SN 1983V in NGC 1365 and the Nature of Stripped Envelope Core-Collapse Supernovae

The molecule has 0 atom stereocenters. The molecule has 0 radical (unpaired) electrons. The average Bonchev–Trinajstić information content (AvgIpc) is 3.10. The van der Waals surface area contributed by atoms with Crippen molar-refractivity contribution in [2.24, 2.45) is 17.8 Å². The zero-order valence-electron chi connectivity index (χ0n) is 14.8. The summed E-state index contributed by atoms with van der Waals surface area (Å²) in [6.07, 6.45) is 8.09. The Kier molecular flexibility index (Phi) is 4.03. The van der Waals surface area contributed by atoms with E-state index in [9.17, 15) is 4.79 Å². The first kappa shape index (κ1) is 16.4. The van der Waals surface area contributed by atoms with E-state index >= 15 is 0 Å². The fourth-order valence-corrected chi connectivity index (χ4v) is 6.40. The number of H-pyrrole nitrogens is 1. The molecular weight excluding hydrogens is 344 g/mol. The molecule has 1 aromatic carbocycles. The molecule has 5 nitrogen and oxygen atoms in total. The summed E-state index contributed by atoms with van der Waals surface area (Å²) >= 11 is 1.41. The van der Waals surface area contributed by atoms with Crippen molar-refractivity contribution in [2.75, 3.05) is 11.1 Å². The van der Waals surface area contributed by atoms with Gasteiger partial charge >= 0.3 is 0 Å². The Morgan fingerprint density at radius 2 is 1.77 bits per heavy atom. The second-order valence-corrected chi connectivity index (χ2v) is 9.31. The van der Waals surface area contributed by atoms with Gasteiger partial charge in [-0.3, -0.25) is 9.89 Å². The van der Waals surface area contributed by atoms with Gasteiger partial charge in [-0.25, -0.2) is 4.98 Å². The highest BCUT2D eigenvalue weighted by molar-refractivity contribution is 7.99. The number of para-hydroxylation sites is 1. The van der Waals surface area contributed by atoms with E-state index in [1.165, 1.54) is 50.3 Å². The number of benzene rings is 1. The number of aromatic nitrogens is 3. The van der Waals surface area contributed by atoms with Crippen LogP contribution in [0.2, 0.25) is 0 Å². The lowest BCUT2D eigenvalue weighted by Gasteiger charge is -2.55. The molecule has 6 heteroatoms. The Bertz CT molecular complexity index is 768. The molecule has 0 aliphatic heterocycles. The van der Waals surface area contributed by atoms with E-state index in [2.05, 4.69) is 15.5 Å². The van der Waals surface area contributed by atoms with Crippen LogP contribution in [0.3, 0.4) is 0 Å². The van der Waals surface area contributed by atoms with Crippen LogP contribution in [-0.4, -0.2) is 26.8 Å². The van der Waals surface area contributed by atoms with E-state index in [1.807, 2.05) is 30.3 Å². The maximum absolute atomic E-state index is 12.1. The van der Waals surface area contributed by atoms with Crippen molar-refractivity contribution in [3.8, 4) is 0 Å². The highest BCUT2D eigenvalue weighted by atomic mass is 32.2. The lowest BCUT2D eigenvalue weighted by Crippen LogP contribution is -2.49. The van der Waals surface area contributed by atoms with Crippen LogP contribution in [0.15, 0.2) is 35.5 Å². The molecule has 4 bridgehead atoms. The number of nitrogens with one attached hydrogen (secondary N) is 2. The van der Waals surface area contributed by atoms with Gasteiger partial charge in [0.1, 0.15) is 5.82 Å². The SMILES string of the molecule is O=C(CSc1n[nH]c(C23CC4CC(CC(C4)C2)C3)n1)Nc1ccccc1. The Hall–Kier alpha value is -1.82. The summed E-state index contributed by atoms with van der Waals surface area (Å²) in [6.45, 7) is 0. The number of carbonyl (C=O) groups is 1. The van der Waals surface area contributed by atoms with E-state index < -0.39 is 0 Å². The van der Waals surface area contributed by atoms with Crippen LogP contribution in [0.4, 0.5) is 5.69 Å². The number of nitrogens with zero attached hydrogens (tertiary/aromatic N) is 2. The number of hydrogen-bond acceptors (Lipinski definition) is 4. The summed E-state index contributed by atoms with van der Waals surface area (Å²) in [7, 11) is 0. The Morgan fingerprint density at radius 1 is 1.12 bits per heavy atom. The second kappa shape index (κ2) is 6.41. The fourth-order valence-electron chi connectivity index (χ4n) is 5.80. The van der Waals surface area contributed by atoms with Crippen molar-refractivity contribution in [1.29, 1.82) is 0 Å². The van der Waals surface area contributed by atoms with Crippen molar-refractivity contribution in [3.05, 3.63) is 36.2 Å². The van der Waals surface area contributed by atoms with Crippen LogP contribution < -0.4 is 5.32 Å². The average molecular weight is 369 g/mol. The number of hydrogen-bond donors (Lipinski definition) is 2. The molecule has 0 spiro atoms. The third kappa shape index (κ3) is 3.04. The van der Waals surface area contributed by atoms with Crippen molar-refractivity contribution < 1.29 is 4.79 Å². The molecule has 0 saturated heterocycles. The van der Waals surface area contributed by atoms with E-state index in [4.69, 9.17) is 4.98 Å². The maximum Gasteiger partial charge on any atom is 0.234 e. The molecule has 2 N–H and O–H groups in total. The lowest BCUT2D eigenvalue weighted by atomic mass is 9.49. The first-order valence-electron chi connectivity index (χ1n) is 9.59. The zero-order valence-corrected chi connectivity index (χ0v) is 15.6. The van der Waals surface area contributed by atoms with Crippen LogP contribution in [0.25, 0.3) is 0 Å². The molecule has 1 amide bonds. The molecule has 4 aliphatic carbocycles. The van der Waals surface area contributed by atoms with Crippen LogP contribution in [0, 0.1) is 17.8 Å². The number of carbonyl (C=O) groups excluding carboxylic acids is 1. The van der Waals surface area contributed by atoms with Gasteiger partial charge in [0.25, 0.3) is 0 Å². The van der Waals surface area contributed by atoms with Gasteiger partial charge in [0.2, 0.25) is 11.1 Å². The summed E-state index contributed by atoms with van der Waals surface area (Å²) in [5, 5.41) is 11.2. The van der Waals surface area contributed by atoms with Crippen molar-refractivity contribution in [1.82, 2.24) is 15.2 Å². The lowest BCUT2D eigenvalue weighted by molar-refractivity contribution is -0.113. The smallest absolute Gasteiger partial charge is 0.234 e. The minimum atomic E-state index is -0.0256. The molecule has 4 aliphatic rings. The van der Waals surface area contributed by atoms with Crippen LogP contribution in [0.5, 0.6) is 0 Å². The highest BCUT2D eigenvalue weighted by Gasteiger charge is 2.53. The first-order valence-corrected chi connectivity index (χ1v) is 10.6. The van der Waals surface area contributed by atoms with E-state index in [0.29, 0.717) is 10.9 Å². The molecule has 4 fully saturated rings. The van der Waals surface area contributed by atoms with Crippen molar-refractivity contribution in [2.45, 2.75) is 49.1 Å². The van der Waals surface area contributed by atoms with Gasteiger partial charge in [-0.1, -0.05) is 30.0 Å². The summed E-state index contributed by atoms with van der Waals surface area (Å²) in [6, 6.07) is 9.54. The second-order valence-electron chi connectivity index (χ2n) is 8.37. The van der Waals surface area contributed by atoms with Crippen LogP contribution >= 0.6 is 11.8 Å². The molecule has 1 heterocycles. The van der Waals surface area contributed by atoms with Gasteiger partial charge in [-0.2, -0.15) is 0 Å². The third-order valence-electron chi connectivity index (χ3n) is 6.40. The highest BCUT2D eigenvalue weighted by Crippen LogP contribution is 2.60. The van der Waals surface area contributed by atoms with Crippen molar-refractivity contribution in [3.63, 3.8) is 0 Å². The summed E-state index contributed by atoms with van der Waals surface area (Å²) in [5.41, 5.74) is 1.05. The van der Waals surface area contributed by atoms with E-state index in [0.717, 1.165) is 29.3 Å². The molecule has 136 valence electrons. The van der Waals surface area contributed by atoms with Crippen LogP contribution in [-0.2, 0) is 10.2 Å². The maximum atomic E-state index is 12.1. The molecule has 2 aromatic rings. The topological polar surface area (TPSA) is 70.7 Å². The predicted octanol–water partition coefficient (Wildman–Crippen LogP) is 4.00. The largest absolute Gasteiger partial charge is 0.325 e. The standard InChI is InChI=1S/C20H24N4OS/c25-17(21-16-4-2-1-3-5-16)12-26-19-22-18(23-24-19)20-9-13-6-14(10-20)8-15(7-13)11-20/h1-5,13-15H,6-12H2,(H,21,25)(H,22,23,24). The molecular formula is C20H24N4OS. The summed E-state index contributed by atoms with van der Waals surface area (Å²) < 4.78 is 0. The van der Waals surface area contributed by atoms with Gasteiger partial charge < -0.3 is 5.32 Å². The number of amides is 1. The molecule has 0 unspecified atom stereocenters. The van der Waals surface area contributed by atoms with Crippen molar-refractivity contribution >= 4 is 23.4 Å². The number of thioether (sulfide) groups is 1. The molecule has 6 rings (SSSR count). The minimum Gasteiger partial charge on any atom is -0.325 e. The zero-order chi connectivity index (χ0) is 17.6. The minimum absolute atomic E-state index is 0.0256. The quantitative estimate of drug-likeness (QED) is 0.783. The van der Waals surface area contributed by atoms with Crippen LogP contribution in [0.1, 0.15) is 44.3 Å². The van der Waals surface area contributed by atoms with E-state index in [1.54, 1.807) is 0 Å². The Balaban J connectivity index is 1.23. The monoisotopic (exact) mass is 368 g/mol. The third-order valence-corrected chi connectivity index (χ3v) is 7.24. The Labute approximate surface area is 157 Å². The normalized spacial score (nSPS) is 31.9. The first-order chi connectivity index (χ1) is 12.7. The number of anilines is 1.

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We present CCD photometry and low-resolution spectra of the spectroscopic Type Ic supernova SN 1983V in NGC 1365. Photometry in the B band spans nearly 250 days after maximum light, while the spectra cover the photospheric epoch, from 9 days before up to 38 days after B maximum. We also compile and discuss infrared photometry that has been published elsewhere. The photometric evolution of SN 1983V is analyzed in comparison with other Type Ic supernovae and with SN 1983N and SN 1993J. The spectroscopic evolution is described, line identifications are proposed, and evidence for H, He, and Si is discussed. The photometric evolution of SN 1983V suggests that it is a close relative of SN 1983N and SN 1993J, events for which it is supposed that the external layers comprising most of the He/H and H shells, respectively, were lost before the explosion. The mass-to-energy ratios of SN 1983V and SN 1993J are substantially different if estimated from the expansion velocities. However, the similarity of the B light curves suggests that if the masses and mass-to-energy ratios are not similar, then the mass of SN 1983V has to be large enough to compensate for the higher mass-to-energy ratio. The latter possibility contradicts the standard scenarios that describe these events and implies a precise fine-tuning of the masses and mass-to-energy ratios of the two supernovae. This contradiction, however, could be resolved if a significant fraction of the inner ejecta containing 56Ni does not follow the decrease in density expected for a spherically symmetric, homologous expansion. 1997. The American Astronomical Society. All rights reserved.